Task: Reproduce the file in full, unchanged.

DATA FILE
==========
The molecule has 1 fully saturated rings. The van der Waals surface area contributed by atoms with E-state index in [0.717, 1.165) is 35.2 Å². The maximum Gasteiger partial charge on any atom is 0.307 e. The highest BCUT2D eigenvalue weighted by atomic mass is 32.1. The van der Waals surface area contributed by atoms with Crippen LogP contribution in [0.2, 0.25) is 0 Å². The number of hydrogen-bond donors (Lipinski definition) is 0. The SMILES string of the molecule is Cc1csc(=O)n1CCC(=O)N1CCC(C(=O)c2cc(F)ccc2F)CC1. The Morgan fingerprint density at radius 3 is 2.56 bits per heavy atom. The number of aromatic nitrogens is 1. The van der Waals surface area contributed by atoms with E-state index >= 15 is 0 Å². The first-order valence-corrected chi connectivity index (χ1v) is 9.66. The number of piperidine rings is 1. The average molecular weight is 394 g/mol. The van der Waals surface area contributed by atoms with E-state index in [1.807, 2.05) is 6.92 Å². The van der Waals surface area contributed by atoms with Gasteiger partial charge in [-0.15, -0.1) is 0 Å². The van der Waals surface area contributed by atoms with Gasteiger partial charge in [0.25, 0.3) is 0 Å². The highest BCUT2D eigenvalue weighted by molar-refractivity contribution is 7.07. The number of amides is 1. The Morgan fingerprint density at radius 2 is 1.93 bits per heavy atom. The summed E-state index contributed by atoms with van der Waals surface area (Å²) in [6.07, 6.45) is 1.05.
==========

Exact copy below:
The molecule has 1 fully saturated rings. The van der Waals surface area contributed by atoms with E-state index in [0.717, 1.165) is 35.2 Å². The maximum Gasteiger partial charge on any atom is 0.307 e. The highest BCUT2D eigenvalue weighted by atomic mass is 32.1. The van der Waals surface area contributed by atoms with Crippen LogP contribution in [0.2, 0.25) is 0 Å². The number of hydrogen-bond donors (Lipinski definition) is 0. The SMILES string of the molecule is Cc1csc(=O)n1CCC(=O)N1CCC(C(=O)c2cc(F)ccc2F)CC1. The Morgan fingerprint density at radius 3 is 2.56 bits per heavy atom. The number of aromatic nitrogens is 1. The van der Waals surface area contributed by atoms with E-state index >= 15 is 0 Å². The first-order valence-corrected chi connectivity index (χ1v) is 9.66. The number of piperidine rings is 1. The average molecular weight is 394 g/mol. The van der Waals surface area contributed by atoms with E-state index in [1.807, 2.05) is 6.92 Å². The van der Waals surface area contributed by atoms with Gasteiger partial charge in [-0.15, -0.1) is 0 Å². The van der Waals surface area contributed by atoms with Gasteiger partial charge in [0.25, 0.3) is 0 Å². The highest BCUT2D eigenvalue weighted by molar-refractivity contribution is 7.07. The number of amides is 1. The Morgan fingerprint density at radius 2 is 1.93 bits per heavy atom. The summed E-state index contributed by atoms with van der Waals surface area (Å²) in [6.07, 6.45) is 1.05.